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Exhibitions celebrate Women's History Month at UNC


Graphic by Sonia Zhu

Throughout Women’s History Month, students and faculty members have had the opportunity to explore female experiences and intersectional identities across three separate University Libraries’ exhibitions. 

Climbing the Hill

“Climbing the Hill,” one of the library exhibitions, was developed by students in HIST 179H, Women in the History of UNC-Chapel Hill. The project explores the history of women as students, enslaved laborers, lodging house and food service workers, faculty wives and other roles, Katherine Turk, associate professor of history and the teacher for the course, said. 

Turk guided the students in their creation of the project with the help of North Carolina Research and Instruction Librarian Sarah Carrier, Special Collections Exhibits Coordinator Rachel Reynolds and Humanities for the Public Good Graduate Fellow Lara Lookabaugh. 

Originally intended to be a physical exhibition in Wilson Library featuring historical artifacts accompanied by a walking tour throughout campus, "Climbing the Hill" explores the experiences of women on the UNC campus virtually due to the pandemic. 

Despite the disruption, Turk said the transition to a virtual tour had a silver lining: a permanent space on the internet. 

“There was a kind of comfort in the fact that those pieces will live forever,” she said. “If we had put up the exhibit, and I think it was supposed to stay up through the summer, but it would have been long gone years ago.”

Turk said students recognized the nuances of history where achievements can be celebrated and continuing inequalities can be recognized. 

“The students did not want to tell a triumphalist story,” Turk said. “I often feel that I have to teach against the assumption that history is a sort of forward march to progress, that things just kind of inevitably change for the better.”

Students can access the "Climbing the Hill" virtual tour online.

Sonja Haynes Stone Center for Black Culture and History Library

In the Stone Center library, books focusing on womanism and Black feminism feature authors and activists such as Sojourner Truth, Angela Davis and Chimamanda Ngozi Adichie. These women focused on the lived experiences of Black women and how the intersection between race and gender shaped their lives as well as the oppression they faced.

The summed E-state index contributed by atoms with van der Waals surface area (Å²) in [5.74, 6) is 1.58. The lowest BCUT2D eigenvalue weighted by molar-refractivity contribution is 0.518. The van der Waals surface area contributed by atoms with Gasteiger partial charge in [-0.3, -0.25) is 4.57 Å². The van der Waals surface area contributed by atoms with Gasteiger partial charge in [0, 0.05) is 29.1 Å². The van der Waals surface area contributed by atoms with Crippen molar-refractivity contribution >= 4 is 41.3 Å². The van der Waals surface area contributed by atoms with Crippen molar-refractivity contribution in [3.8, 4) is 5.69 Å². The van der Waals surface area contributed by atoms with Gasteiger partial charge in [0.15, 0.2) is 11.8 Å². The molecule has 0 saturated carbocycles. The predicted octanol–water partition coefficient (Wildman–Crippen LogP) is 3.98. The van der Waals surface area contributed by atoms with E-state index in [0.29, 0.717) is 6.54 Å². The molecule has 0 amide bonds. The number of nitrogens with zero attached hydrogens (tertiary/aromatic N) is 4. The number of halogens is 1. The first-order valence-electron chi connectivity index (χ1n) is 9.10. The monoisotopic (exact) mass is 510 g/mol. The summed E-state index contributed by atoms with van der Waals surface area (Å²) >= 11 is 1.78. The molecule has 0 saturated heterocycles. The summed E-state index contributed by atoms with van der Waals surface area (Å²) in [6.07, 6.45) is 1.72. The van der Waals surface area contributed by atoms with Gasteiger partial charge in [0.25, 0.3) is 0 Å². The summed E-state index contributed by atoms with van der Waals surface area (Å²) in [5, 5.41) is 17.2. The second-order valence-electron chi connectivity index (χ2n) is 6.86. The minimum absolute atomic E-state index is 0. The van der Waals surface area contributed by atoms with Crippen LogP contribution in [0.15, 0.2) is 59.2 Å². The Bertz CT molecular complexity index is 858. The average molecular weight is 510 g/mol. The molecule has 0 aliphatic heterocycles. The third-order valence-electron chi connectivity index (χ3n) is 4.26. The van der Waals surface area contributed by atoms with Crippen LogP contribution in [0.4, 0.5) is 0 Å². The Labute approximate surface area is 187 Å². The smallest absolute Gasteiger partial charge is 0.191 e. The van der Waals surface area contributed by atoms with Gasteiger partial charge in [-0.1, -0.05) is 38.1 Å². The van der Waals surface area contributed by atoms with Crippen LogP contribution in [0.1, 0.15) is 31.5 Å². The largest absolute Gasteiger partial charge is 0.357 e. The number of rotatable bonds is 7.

Layla Hunter and Anthony Dicks III created the book display. Alongside the exhibited books, a TV screen tells the stories of several important Black female activists, and a paper timeline of the womanist movement described its journey through the ages.  

The quote from Black feminist and poet Audre Lorde “If I didn’t define myself, I would be crunched into other people’s fantasies of me and eaten alive,” is the title of the exhibit.

According to the center’s description of the collection, as feminism failed to acknowledge the various struggles Black women faced in addition to misogyny, they created their own movement instead. 

Students can visit the book display in the Stone Center Library.

Music Library 

In the Music Library, female musicians and composers are in the spotlight. 

Head of the Southern Folklife Collection and Interim Music Librarian Steven Weiss and Music Library Manager Margaret Neville selected a wide variety of female musicians and composers for their Women’s History Month display, focusing on diversity in identity, time period and geographic location.

“I don't know if it was necessarily conscious, but it really worked out that way,” Weiss said. “I would also add, I think, part of our effort is to show the diversity of the holdings here and what's available as resources for students on campus.”

Additionally, Neville said she focused on female composers, especially Black female composers who have often been overlooked throughout history. 

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In addition to addressing this intersectionality, Neville said the decision allowed displays from Black History Month to be paired with Women’s History Month.

“There's definitely a gap of the knowledge of female composers and especially female African American composers as well,” Neville said. “So we also kind of blended in our Black History Month display to Women's History Month as well.”

As much as diversity and intersectionality remained a focus of this display, Weiss and Neville still included many musicians from North Carolina, such as Nina Simone and Elizabeth Cotten.

“Something we've tried to do as much as we can is trying to connect because so many of the students that attend UNC are from North Carolina, to connect them with musicians who are also from the state.”